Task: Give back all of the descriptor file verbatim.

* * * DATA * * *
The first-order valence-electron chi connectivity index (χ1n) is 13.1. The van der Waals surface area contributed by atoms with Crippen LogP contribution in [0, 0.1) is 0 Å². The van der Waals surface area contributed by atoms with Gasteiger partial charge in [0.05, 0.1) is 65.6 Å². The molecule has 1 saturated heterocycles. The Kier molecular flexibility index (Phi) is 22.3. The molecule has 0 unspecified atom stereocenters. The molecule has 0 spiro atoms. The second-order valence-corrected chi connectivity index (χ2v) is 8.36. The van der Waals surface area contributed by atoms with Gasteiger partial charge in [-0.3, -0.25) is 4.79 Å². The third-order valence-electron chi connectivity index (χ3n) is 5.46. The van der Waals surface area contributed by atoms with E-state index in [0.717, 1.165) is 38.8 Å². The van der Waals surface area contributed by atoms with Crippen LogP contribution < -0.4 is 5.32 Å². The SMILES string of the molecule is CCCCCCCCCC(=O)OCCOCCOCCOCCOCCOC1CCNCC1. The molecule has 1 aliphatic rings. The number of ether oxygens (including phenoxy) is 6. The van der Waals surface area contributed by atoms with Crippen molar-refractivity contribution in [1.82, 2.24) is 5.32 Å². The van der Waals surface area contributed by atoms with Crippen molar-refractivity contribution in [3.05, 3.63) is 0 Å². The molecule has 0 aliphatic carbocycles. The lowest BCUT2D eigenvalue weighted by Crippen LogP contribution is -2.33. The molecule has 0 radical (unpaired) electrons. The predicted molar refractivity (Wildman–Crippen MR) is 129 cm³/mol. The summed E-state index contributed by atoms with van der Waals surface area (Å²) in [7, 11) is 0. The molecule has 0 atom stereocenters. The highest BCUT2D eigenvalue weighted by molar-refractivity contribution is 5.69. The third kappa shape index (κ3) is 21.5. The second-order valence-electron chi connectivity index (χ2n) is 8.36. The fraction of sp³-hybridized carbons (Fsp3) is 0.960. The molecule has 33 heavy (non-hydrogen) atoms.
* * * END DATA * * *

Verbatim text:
The first-order valence-electron chi connectivity index (χ1n) is 13.1. The van der Waals surface area contributed by atoms with Crippen LogP contribution in [0, 0.1) is 0 Å². The van der Waals surface area contributed by atoms with Gasteiger partial charge in [0.05, 0.1) is 65.6 Å². The molecule has 1 saturated heterocycles. The Kier molecular flexibility index (Phi) is 22.3. The molecule has 0 unspecified atom stereocenters. The molecule has 0 spiro atoms. The second-order valence-corrected chi connectivity index (χ2v) is 8.36. The van der Waals surface area contributed by atoms with Gasteiger partial charge in [-0.3, -0.25) is 4.79 Å². The third-order valence-electron chi connectivity index (χ3n) is 5.46. The van der Waals surface area contributed by atoms with E-state index in [0.717, 1.165) is 38.8 Å². The van der Waals surface area contributed by atoms with Crippen LogP contribution < -0.4 is 5.32 Å². The SMILES string of the molecule is CCCCCCCCCC(=O)OCCOCCOCCOCCOCCOC1CCNCC1. The molecule has 1 aliphatic rings. The number of ether oxygens (including phenoxy) is 6. The van der Waals surface area contributed by atoms with Crippen molar-refractivity contribution in [1.82, 2.24) is 5.32 Å². The van der Waals surface area contributed by atoms with Crippen molar-refractivity contribution in [3.05, 3.63) is 0 Å². The molecule has 0 aliphatic carbocycles. The lowest BCUT2D eigenvalue weighted by Crippen LogP contribution is -2.33. The molecule has 0 radical (unpaired) electrons. The predicted molar refractivity (Wildman–Crippen MR) is 129 cm³/mol. The summed E-state index contributed by atoms with van der Waals surface area (Å²) in [7, 11) is 0. The molecule has 0 atom stereocenters. The highest BCUT2D eigenvalue weighted by molar-refractivity contribution is 5.69. The third kappa shape index (κ3) is 21.5. The second-order valence-electron chi connectivity index (χ2n) is 8.36. The fraction of sp³-hybridized carbons (Fsp3) is 0.960. The molecule has 33 heavy (non-hydrogen) atoms.